underwriterIf you’re in the process of applying for a bank loan for your small business, you may have been asked by your lender to make a personal guarantee for your loan. While making a personal guarantee can help you qualify for the loan or even get a better interest rate, there are a multitude of risks involved.

Just what is a personal guarantee, and how do you know whether it’s the right choice for your business financing needs?

Let’s break down what you need to know before making a personal guarantee for your small business loan.

What is a Personal Guarantee?

If you’re applying for a loan for a relatively new business with little business credit history, lenders may require you to tie your personal finances to the business in order to qualify for a business loan.

A personal guarantee is an agreement with your lender that puts your personal assets on the line, essentially making you the loan’s co-signer. If your business were to fail, you would be personally responsible for repaying the loan. This means creditors can claim your personal assets (home, investment accounts, etc.) as repayment.

Personal Guarantee vs. Collateral

Personal guarantees are frequently confused with another common small business loan requirement: collateral. But whereas putting up collateral on a loan requires you to stake one or a few particular assets—such as a house or other property—to guarantee your loan, a personal guarantee leverages any and all financial assets that you have now or may have in the future to secure the loan.

Lenders more often request a personal guarantee instead of collateral if the loan amount is particularly large or if the borrower doesn’t own property of comparable value to the loan principal.

Is a Personal Guarantee Necessary to Obtain a Small Business Loan?

This usually depends on how long you have been in business, and whether you have established business-specific credit.

New small business ventures are inherently risky, so lenders typically won’t feel confident backing these ventures without some sort of assurance.

If you own a newer business and haven’t had a chance to build up business credit, the majority of bank lenders will require that you either sign a personal guarantee or offer some particular asset as collateral for your first business loan. It’s often more of a psychological measure, as they know that you will make repayments in order to hold onto personal assets.

The good news is that most business owners only have to do this for their first business loan. Once your venture builds positive business credit and assets for collateral you won’t have to personally guarantee loans anymore.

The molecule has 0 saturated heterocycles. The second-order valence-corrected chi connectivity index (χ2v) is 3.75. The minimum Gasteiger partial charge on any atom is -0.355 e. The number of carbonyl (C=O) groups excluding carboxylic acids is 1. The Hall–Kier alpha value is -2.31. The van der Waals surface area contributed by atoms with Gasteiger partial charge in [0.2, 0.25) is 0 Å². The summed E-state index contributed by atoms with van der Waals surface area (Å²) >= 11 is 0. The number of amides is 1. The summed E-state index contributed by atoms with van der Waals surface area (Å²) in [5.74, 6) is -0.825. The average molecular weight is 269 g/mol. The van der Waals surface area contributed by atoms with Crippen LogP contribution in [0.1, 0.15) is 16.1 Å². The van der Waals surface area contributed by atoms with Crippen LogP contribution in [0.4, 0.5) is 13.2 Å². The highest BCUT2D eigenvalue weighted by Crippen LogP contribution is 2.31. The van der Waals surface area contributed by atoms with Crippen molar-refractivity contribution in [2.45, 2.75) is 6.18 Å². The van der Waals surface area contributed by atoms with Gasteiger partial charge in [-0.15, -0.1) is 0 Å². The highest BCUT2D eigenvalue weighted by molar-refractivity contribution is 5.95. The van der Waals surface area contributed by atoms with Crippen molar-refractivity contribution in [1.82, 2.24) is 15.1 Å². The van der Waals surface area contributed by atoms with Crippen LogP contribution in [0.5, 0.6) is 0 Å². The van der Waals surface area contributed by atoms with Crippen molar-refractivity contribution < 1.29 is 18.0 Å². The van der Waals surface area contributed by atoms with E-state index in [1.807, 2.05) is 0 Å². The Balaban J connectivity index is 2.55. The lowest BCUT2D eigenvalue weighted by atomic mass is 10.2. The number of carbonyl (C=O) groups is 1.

Personal Guarantees and Business Partners

If your small business is established as a partnership, or multiple individuals have an equity stake, the lender may require all or more partners to make a personal guarantee on the loan. By the Small Business Administration’s standards, anyone with a 20 percent or greater stake in the business should be part of the guaranteeing process.

Risks of a Personal Guarantee

The major risk you run when signing a personal guarantee is that your business venture will fail and your lenders will come to collect your personal assets, such as your home, your children’s college funds, or any collateral up to the amount that was originally set as your loan, plus interest.

It’s the business financing equivalent of going “all in” at the poker table, so you’d better be sure of your hand before you make such a commitment.

While many entrepreneurs would prefer not to risk this scenario, in the eyes of your lender, a personal guarantee is a vote of absolute confidence in your business and its ability to get off the ground.

Alternatives to Making a Personal Guarantee

If betting the store is more risk than you can stomach, different types of loans may not require personal guarantees. An online alternative lender may be able to offer an unsecured or signature loan which does not require a personal guarantee or any sort of collateral. You could also consider financing your business with a business credit card or through a peer-to-peer lender.

Of course, with these alternatives, you’ll pay for the lender’s increased risk through high interest rates and more stringent terms. But some business owners may consider this alternative worth the cost to protect their personal financial security.

While it may be too much of a personal risk for some, remember that a personal guarantee is a way of showing you have some ‘skin in the game’; that you truly believe in the efficacy of your business model and its ability to succeed.

If you’re confident in your business model and certain that your business financing will be put to good use, making a personal guarantee can be seen as just one more step in the business funding process.

Meredith Wood is the Editor-in-Chief at Fundera, an online marketplace for small business loans that matches business owners with the best funding providers for their business. Prior to Fundera, Meredith was the CCO at Funding Gates. Meredith is a resident Finance Advisor on American Express OPEN Forum and an avid business writer. Her advice consistently appears on such sites as Yahoo!, Fox Business, Amex OPEN, AllBusiness, and many more.

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